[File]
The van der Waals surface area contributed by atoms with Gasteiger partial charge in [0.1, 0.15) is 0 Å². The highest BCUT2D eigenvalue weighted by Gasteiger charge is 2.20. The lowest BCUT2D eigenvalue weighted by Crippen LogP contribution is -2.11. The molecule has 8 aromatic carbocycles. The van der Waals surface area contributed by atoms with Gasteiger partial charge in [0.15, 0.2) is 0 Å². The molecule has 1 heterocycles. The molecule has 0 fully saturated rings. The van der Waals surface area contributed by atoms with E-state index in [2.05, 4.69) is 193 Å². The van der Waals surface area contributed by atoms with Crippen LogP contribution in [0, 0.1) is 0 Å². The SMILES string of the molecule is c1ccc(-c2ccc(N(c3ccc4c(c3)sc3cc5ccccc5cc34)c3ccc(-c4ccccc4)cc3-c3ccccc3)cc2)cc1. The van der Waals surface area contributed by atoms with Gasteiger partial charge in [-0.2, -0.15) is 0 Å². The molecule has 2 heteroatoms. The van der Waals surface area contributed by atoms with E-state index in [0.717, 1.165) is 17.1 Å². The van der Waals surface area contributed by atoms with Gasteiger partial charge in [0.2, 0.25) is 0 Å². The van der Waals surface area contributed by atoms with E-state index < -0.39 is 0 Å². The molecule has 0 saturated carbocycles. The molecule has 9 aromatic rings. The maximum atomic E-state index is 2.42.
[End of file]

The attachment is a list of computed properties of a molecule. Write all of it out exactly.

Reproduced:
The van der Waals surface area contributed by atoms with Gasteiger partial charge in [0.1, 0.15) is 0 Å². The highest BCUT2D eigenvalue weighted by Gasteiger charge is 2.20. The lowest BCUT2D eigenvalue weighted by Crippen LogP contribution is -2.11. The molecule has 8 aromatic carbocycles. The van der Waals surface area contributed by atoms with Gasteiger partial charge in [0.15, 0.2) is 0 Å². The molecule has 1 heterocycles. The molecule has 0 fully saturated rings. The van der Waals surface area contributed by atoms with E-state index in [2.05, 4.69) is 193 Å². The van der Waals surface area contributed by atoms with Crippen LogP contribution in [0, 0.1) is 0 Å². The SMILES string of the molecule is c1ccc(-c2ccc(N(c3ccc4c(c3)sc3cc5ccccc5cc34)c3ccc(-c4ccccc4)cc3-c3ccccc3)cc2)cc1. The van der Waals surface area contributed by atoms with Gasteiger partial charge in [-0.2, -0.15) is 0 Å². The molecule has 2 heteroatoms. The van der Waals surface area contributed by atoms with E-state index in [0.717, 1.165) is 17.1 Å². The van der Waals surface area contributed by atoms with Gasteiger partial charge in [0.2, 0.25) is 0 Å². The van der Waals surface area contributed by atoms with E-state index < -0.39 is 0 Å². The molecule has 0 saturated carbocycles. The molecule has 9 aromatic rings. The maximum atomic E-state index is 2.42.